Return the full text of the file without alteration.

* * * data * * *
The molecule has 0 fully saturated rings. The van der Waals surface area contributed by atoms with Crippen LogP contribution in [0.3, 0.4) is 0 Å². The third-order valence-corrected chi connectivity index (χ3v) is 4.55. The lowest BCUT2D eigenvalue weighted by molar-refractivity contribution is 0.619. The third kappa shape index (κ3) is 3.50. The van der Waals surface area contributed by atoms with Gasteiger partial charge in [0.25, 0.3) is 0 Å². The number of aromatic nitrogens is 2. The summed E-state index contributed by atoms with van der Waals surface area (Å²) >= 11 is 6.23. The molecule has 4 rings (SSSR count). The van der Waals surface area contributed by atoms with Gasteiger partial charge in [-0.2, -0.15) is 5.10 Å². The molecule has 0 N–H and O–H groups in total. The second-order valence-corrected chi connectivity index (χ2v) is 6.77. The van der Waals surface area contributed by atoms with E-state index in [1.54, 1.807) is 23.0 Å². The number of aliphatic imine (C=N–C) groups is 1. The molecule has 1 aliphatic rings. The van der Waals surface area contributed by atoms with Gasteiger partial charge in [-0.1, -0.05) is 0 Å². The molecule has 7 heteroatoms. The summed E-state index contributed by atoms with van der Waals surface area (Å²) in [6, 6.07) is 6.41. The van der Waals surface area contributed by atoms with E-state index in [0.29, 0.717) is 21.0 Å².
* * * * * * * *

The molecule has 0 fully saturated rings. The van der Waals surface area contributed by atoms with Crippen LogP contribution in [0.3, 0.4) is 0 Å². The third-order valence-corrected chi connectivity index (χ3v) is 4.55. The lowest BCUT2D eigenvalue weighted by molar-refractivity contribution is 0.619. The third kappa shape index (κ3) is 3.50. The van der Waals surface area contributed by atoms with Gasteiger partial charge in [0.25, 0.3) is 0 Å². The number of aromatic nitrogens is 2. The summed E-state index contributed by atoms with van der Waals surface area (Å²) >= 11 is 6.23. The molecule has 4 rings (SSSR count). The van der Waals surface area contributed by atoms with Gasteiger partial charge in [-0.2, -0.15) is 5.10 Å². The molecule has 0 N–H and O–H groups in total. The second-order valence-corrected chi connectivity index (χ2v) is 6.77. The van der Waals surface area contributed by atoms with E-state index in [1.54, 1.807) is 23.0 Å². The number of aliphatic imine (C=N–C) groups is 1. The molecule has 1 aliphatic rings. The van der Waals surface area contributed by atoms with Gasteiger partial charge in [-0.1, -0.05) is 0 Å². The molecule has 7 heteroatoms. The summed E-state index contributed by atoms with van der Waals surface area (Å²) in [6, 6.07) is 6.41. The van der Waals surface area contributed by atoms with E-state index in [0.29, 0.717) is 21.0 Å².